Update on Adam Razani: A Community Unaware, Army Suicides Top 38 in July

I’ve heard from someone who knew Adam Razani, who indicated (speculated) that his suicide wasn’t because of anything in Afghanistan. Rather, they wrongly blamed it on his personal life, and problems with assorted people. But as I’ve written before, Adam’s actions are always going to leave his survivors with that gnawing pit in their stomach wondering what went wrong. Only Adam knew, and he’s in God’s hands now.  Update: Someone close to him has indicated that he was diagnosed with PTSD, thus absolutely nullifying the aforementioned speculation. However, what I will say is that the propensity for others to speculate as such shows an enormous lack of understanding of the realities and lives of those coming home from war.  

But it’s impossible to ignore the correlation between three things: PTSD, deployment to the combat theater, and suicide. The high suicide rate that continues unabated in our nation. July was the worst in 2012: 38 soldiers in the Army committed suicide. From a recent article in USA Today:

Soldiers killed themselves at a rate faster than one per day in July, the Army announced Thursday.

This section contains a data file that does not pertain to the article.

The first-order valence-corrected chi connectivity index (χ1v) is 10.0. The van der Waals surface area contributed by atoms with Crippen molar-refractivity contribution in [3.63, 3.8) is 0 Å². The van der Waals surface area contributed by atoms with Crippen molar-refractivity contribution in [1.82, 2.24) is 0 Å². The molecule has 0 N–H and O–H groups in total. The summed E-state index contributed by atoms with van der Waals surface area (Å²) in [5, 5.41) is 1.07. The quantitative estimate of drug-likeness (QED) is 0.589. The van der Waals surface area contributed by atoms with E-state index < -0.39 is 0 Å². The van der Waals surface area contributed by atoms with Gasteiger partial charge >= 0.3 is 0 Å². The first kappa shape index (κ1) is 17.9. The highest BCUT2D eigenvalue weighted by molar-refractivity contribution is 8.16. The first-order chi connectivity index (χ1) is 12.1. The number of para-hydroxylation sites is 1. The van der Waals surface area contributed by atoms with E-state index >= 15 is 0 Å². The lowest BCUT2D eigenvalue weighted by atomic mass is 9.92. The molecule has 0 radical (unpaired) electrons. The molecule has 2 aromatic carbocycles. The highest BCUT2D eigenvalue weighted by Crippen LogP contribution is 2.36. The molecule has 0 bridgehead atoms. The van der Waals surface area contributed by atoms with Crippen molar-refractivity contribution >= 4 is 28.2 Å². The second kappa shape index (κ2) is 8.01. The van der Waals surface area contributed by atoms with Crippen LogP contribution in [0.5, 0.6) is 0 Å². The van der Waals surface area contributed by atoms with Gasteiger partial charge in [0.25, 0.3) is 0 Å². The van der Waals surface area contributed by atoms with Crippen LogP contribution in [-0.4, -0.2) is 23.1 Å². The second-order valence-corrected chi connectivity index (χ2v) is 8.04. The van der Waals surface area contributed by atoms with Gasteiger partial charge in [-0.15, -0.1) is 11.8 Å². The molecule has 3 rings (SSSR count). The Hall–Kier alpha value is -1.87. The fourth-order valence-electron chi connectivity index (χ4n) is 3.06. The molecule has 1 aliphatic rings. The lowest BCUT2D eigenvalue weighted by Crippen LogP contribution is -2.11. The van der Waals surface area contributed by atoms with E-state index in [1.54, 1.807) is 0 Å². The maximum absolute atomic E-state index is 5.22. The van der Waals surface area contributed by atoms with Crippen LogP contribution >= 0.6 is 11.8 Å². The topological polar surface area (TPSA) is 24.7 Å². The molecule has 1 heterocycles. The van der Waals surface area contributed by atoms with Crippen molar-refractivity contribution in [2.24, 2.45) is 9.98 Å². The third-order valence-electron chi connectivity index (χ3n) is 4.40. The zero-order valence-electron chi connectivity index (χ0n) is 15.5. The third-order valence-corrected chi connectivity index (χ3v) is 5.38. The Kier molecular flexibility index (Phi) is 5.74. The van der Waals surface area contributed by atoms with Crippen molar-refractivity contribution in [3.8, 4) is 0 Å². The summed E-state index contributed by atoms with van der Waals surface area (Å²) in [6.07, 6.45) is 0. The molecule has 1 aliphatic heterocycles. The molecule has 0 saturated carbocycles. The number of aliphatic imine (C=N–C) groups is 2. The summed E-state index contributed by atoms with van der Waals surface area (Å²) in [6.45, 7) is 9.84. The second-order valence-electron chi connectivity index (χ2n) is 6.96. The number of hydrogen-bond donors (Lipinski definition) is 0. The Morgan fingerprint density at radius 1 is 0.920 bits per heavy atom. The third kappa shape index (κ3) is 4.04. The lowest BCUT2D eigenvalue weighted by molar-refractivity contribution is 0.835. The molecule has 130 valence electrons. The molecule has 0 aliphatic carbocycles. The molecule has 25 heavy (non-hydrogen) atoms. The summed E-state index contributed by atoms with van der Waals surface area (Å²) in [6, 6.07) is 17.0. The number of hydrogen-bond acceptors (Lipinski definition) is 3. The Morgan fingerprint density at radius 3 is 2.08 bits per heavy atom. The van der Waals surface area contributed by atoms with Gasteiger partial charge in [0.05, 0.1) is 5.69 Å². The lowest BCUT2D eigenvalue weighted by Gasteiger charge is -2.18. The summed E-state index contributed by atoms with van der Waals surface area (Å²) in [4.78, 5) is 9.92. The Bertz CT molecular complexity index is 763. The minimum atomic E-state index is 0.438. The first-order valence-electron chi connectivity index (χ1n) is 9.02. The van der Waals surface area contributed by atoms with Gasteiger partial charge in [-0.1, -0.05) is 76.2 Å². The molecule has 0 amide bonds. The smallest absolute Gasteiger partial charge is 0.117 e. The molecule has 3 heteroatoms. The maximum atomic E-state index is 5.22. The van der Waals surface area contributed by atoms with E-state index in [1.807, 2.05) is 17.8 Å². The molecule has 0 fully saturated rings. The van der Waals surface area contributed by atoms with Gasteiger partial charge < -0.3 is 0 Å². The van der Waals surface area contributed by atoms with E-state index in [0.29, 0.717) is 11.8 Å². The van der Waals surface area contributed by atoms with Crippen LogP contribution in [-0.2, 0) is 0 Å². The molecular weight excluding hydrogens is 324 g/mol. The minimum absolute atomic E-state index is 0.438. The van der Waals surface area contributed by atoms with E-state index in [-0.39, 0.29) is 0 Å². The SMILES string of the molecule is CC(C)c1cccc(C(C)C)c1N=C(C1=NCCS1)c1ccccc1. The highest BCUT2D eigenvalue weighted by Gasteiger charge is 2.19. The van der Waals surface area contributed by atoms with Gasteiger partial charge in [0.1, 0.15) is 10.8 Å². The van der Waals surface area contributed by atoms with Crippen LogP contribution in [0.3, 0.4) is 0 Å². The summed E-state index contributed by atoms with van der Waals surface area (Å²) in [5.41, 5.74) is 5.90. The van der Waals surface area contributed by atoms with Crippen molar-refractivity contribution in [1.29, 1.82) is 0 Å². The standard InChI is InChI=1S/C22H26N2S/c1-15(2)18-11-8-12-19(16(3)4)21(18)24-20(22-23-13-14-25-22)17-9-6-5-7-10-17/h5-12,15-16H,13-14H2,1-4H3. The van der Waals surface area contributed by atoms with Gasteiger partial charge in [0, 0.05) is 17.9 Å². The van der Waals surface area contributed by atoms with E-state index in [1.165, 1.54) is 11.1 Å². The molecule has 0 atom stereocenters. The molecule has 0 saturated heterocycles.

This doesn’t include the other branches of the military, nor does it include veterans. I suspect many, like Adam Razani, might never be included in the reports.

I can’t fault the person who wrote. The civilian population doesn’t know about these figures. They don’t know suicide has been  abig worry among this generation of veterans. In fact, last year after extensive studies, General Chiarelli even suggested that in order to help break the cycle or stigmatization, we needed to get rid of the “D” in PTSD. They may not realize divorce, spousal abuse, alcoholism are all on the rise. They’re not just numbers. They’re people in their own communities.
It’s important we pay attention to these reports, that we not sequester ourselves into a realm of complacency. Knowing these figures can give communities a direction in which to focus their energies and offer programs of substance. Think of such life saving and enhancing programs as the gift that comes after the handshake.